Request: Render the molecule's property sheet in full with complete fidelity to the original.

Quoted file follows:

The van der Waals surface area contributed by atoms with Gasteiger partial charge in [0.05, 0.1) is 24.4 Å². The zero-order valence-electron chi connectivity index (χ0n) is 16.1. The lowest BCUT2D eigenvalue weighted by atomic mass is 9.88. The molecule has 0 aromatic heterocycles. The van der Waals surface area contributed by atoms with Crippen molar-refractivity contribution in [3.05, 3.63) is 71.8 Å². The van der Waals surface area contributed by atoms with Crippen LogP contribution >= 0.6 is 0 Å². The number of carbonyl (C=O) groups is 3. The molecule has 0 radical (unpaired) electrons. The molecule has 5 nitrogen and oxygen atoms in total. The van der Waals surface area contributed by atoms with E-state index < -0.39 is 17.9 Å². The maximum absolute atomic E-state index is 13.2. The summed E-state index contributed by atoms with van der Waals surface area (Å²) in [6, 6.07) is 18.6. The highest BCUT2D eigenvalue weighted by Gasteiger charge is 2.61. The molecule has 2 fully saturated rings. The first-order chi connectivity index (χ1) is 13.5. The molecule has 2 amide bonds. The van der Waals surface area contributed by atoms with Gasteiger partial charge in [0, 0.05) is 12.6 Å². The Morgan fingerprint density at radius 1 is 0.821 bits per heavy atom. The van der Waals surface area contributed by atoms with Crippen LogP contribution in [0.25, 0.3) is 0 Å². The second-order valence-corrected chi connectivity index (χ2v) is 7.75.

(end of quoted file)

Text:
The van der Waals surface area contributed by atoms with Gasteiger partial charge in [0.05, 0.1) is 24.4 Å². The zero-order valence-electron chi connectivity index (χ0n) is 16.1. The lowest BCUT2D eigenvalue weighted by atomic mass is 9.88. The molecule has 0 aromatic heterocycles. The van der Waals surface area contributed by atoms with Crippen molar-refractivity contribution in [3.05, 3.63) is 71.8 Å². The van der Waals surface area contributed by atoms with Crippen LogP contribution >= 0.6 is 0 Å². The number of carbonyl (C=O) groups is 3. The molecule has 0 radical (unpaired) electrons. The molecule has 5 nitrogen and oxygen atoms in total. The van der Waals surface area contributed by atoms with E-state index < -0.39 is 17.9 Å². The maximum absolute atomic E-state index is 13.2. The summed E-state index contributed by atoms with van der Waals surface area (Å²) in [6, 6.07) is 18.6. The highest BCUT2D eigenvalue weighted by Gasteiger charge is 2.61. The molecule has 2 fully saturated rings. The first-order chi connectivity index (χ1) is 13.5. The molecule has 2 amide bonds. The van der Waals surface area contributed by atoms with Gasteiger partial charge in [0, 0.05) is 12.6 Å². The Morgan fingerprint density at radius 1 is 0.821 bits per heavy atom. The van der Waals surface area contributed by atoms with Crippen LogP contribution in [0.25, 0.3) is 0 Å². The second-order valence-corrected chi connectivity index (χ2v) is 7.75.